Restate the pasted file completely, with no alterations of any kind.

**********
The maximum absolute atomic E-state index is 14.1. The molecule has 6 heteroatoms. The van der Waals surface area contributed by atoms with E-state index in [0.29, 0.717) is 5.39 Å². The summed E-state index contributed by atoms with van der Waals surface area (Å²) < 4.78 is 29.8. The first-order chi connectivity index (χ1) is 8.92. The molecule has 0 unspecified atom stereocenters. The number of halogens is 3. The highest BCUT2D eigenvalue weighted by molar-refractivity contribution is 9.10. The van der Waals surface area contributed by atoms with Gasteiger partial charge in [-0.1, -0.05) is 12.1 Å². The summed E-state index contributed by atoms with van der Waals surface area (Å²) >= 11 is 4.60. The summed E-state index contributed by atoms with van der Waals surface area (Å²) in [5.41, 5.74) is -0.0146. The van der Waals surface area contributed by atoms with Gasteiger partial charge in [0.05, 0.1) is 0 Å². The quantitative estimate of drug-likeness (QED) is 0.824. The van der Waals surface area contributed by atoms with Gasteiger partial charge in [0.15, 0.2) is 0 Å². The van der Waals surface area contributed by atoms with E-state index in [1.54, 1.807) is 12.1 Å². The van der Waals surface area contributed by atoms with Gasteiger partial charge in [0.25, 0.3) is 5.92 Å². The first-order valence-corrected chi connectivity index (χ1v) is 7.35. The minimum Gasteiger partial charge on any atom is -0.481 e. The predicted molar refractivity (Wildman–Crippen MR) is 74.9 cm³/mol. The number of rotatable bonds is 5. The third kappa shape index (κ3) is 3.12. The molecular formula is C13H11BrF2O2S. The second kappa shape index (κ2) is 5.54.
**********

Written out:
The maximum absolute atomic E-state index is 14.1. The molecule has 6 heteroatoms. The van der Waals surface area contributed by atoms with E-state index in [0.29, 0.717) is 5.39 Å². The summed E-state index contributed by atoms with van der Waals surface area (Å²) < 4.78 is 29.8. The first-order chi connectivity index (χ1) is 8.92. The molecule has 0 unspecified atom stereocenters. The number of halogens is 3. The highest BCUT2D eigenvalue weighted by molar-refractivity contribution is 9.10. The van der Waals surface area contributed by atoms with Gasteiger partial charge in [-0.1, -0.05) is 12.1 Å². The summed E-state index contributed by atoms with van der Waals surface area (Å²) >= 11 is 4.60. The summed E-state index contributed by atoms with van der Waals surface area (Å²) in [5.41, 5.74) is -0.0146. The van der Waals surface area contributed by atoms with Gasteiger partial charge in [0.05, 0.1) is 0 Å². The quantitative estimate of drug-likeness (QED) is 0.824. The van der Waals surface area contributed by atoms with Gasteiger partial charge in [0.15, 0.2) is 0 Å². The van der Waals surface area contributed by atoms with E-state index in [1.54, 1.807) is 12.1 Å². The van der Waals surface area contributed by atoms with Gasteiger partial charge in [0.25, 0.3) is 5.92 Å². The first-order valence-corrected chi connectivity index (χ1v) is 7.35. The minimum Gasteiger partial charge on any atom is -0.481 e. The predicted molar refractivity (Wildman–Crippen MR) is 74.9 cm³/mol. The number of rotatable bonds is 5. The third kappa shape index (κ3) is 3.12. The molecular formula is C13H11BrF2O2S. The second kappa shape index (κ2) is 5.54.